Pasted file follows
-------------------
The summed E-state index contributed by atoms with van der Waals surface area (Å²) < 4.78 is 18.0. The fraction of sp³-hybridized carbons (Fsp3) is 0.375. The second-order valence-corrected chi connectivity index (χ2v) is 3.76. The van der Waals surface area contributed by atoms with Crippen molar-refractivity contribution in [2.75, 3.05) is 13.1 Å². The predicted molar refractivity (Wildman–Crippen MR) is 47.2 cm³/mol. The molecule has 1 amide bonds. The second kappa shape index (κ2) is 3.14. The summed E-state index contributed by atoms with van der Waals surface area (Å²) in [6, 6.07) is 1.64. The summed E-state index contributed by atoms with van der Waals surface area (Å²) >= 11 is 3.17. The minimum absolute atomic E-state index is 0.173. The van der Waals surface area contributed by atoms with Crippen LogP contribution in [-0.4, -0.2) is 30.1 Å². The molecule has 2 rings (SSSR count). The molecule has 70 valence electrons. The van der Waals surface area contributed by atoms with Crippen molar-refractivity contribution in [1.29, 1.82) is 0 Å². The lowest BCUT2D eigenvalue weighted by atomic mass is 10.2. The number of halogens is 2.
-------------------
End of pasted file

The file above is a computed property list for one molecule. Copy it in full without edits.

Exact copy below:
The summed E-state index contributed by atoms with van der Waals surface area (Å²) < 4.78 is 18.0. The fraction of sp³-hybridized carbons (Fsp3) is 0.375. The second-order valence-corrected chi connectivity index (χ2v) is 3.76. The van der Waals surface area contributed by atoms with Crippen molar-refractivity contribution in [2.75, 3.05) is 13.1 Å². The predicted molar refractivity (Wildman–Crippen MR) is 47.2 cm³/mol. The molecule has 1 amide bonds. The second kappa shape index (κ2) is 3.14. The summed E-state index contributed by atoms with van der Waals surface area (Å²) in [6, 6.07) is 1.64. The summed E-state index contributed by atoms with van der Waals surface area (Å²) >= 11 is 3.17. The minimum absolute atomic E-state index is 0.173. The van der Waals surface area contributed by atoms with Crippen LogP contribution in [-0.4, -0.2) is 30.1 Å². The molecule has 2 rings (SSSR count). The molecule has 70 valence electrons. The van der Waals surface area contributed by atoms with Crippen molar-refractivity contribution in [1.29, 1.82) is 0 Å². The lowest BCUT2D eigenvalue weighted by atomic mass is 10.2. The number of halogens is 2.